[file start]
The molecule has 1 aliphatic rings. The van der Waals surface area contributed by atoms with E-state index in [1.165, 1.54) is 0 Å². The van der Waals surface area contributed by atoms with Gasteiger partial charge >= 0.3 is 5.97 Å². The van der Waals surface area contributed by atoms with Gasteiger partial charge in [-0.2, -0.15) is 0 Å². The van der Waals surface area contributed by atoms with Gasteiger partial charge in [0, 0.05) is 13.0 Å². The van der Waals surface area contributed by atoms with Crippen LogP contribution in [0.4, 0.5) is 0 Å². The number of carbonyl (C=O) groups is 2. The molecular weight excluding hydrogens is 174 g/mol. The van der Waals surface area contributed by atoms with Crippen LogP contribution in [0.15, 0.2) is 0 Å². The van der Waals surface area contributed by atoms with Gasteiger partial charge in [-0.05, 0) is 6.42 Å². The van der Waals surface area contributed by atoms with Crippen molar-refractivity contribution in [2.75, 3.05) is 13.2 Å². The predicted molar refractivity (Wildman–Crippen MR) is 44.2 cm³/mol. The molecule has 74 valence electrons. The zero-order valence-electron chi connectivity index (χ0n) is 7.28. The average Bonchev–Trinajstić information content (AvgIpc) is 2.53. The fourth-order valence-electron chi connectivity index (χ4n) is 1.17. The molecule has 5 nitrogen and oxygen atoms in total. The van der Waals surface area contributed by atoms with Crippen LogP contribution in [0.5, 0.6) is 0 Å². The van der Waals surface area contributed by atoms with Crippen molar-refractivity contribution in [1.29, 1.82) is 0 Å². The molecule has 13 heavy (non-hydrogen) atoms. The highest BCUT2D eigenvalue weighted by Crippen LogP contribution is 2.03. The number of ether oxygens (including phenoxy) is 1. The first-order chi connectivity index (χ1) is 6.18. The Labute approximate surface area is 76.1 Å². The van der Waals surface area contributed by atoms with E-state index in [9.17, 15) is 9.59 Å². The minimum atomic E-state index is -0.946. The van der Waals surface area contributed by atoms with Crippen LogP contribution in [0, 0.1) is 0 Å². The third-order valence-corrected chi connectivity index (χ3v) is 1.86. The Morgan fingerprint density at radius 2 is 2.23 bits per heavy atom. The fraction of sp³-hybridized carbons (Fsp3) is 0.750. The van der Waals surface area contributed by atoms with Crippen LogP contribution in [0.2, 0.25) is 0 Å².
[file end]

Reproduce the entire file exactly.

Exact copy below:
The molecule has 1 aliphatic rings. The van der Waals surface area contributed by atoms with E-state index in [1.165, 1.54) is 0 Å². The van der Waals surface area contributed by atoms with Gasteiger partial charge >= 0.3 is 5.97 Å². The van der Waals surface area contributed by atoms with Gasteiger partial charge in [-0.2, -0.15) is 0 Å². The van der Waals surface area contributed by atoms with Gasteiger partial charge in [0, 0.05) is 13.0 Å². The van der Waals surface area contributed by atoms with Crippen LogP contribution in [0.4, 0.5) is 0 Å². The number of carbonyl (C=O) groups is 2. The molecular weight excluding hydrogens is 174 g/mol. The van der Waals surface area contributed by atoms with Crippen LogP contribution in [0.15, 0.2) is 0 Å². The van der Waals surface area contributed by atoms with Gasteiger partial charge in [-0.05, 0) is 6.42 Å². The van der Waals surface area contributed by atoms with Crippen molar-refractivity contribution in [2.75, 3.05) is 13.2 Å². The predicted molar refractivity (Wildman–Crippen MR) is 44.2 cm³/mol. The molecule has 74 valence electrons. The zero-order valence-electron chi connectivity index (χ0n) is 7.28. The average Bonchev–Trinajstić information content (AvgIpc) is 2.53. The fourth-order valence-electron chi connectivity index (χ4n) is 1.17. The molecule has 5 nitrogen and oxygen atoms in total. The van der Waals surface area contributed by atoms with Crippen LogP contribution in [0.5, 0.6) is 0 Å². The van der Waals surface area contributed by atoms with Crippen molar-refractivity contribution in [1.29, 1.82) is 0 Å². The molecule has 13 heavy (non-hydrogen) atoms. The highest BCUT2D eigenvalue weighted by Crippen LogP contribution is 2.03. The number of ether oxygens (including phenoxy) is 1. The first-order chi connectivity index (χ1) is 6.18. The Labute approximate surface area is 76.1 Å². The van der Waals surface area contributed by atoms with E-state index in [9.17, 15) is 9.59 Å². The minimum atomic E-state index is -0.946. The van der Waals surface area contributed by atoms with Crippen LogP contribution in [0, 0.1) is 0 Å². The third-order valence-corrected chi connectivity index (χ3v) is 1.86. The Morgan fingerprint density at radius 2 is 2.23 bits per heavy atom. The fraction of sp³-hybridized carbons (Fsp3) is 0.750. The van der Waals surface area contributed by atoms with Crippen LogP contribution in [0.2, 0.25) is 0 Å².